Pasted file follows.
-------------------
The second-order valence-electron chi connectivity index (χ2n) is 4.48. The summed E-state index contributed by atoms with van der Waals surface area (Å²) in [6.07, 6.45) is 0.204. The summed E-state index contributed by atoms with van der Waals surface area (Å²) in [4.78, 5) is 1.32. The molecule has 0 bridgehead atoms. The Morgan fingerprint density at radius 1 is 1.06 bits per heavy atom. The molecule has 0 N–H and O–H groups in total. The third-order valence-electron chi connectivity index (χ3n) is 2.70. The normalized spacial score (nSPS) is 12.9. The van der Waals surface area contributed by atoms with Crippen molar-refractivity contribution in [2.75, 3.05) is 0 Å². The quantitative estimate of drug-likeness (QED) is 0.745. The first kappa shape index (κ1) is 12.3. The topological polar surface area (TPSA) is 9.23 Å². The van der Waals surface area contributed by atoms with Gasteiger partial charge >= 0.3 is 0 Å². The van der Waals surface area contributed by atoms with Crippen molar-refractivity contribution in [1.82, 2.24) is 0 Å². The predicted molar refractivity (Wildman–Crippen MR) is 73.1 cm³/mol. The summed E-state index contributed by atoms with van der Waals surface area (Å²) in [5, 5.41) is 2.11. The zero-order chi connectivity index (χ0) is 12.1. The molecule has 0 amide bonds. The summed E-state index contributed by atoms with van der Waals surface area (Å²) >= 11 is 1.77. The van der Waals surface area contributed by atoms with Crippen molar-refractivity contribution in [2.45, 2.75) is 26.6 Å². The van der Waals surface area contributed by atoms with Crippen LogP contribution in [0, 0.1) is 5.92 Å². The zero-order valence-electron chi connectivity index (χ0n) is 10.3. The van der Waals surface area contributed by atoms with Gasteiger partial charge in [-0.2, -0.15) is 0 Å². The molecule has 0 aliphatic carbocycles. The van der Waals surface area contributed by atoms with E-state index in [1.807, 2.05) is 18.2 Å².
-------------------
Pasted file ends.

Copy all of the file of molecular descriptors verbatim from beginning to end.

The second-order valence-electron chi connectivity index (χ2n) is 4.48. The summed E-state index contributed by atoms with van der Waals surface area (Å²) in [6.07, 6.45) is 0.204. The summed E-state index contributed by atoms with van der Waals surface area (Å²) in [4.78, 5) is 1.32. The molecule has 0 bridgehead atoms. The Morgan fingerprint density at radius 1 is 1.06 bits per heavy atom. The molecule has 0 N–H and O–H groups in total. The third-order valence-electron chi connectivity index (χ3n) is 2.70. The normalized spacial score (nSPS) is 12.9. The van der Waals surface area contributed by atoms with Crippen molar-refractivity contribution in [2.75, 3.05) is 0 Å². The quantitative estimate of drug-likeness (QED) is 0.745. The first kappa shape index (κ1) is 12.3. The topological polar surface area (TPSA) is 9.23 Å². The van der Waals surface area contributed by atoms with Gasteiger partial charge >= 0.3 is 0 Å². The van der Waals surface area contributed by atoms with Crippen molar-refractivity contribution in [1.82, 2.24) is 0 Å². The predicted molar refractivity (Wildman–Crippen MR) is 73.1 cm³/mol. The summed E-state index contributed by atoms with van der Waals surface area (Å²) in [5, 5.41) is 2.11. The zero-order chi connectivity index (χ0) is 12.1. The molecule has 0 amide bonds. The summed E-state index contributed by atoms with van der Waals surface area (Å²) >= 11 is 1.77. The van der Waals surface area contributed by atoms with Crippen molar-refractivity contribution in [2.45, 2.75) is 26.6 Å². The van der Waals surface area contributed by atoms with Crippen LogP contribution in [0, 0.1) is 5.92 Å². The zero-order valence-electron chi connectivity index (χ0n) is 10.3. The van der Waals surface area contributed by atoms with Gasteiger partial charge in [-0.2, -0.15) is 0 Å². The molecule has 0 aliphatic carbocycles. The van der Waals surface area contributed by atoms with E-state index in [1.807, 2.05) is 18.2 Å².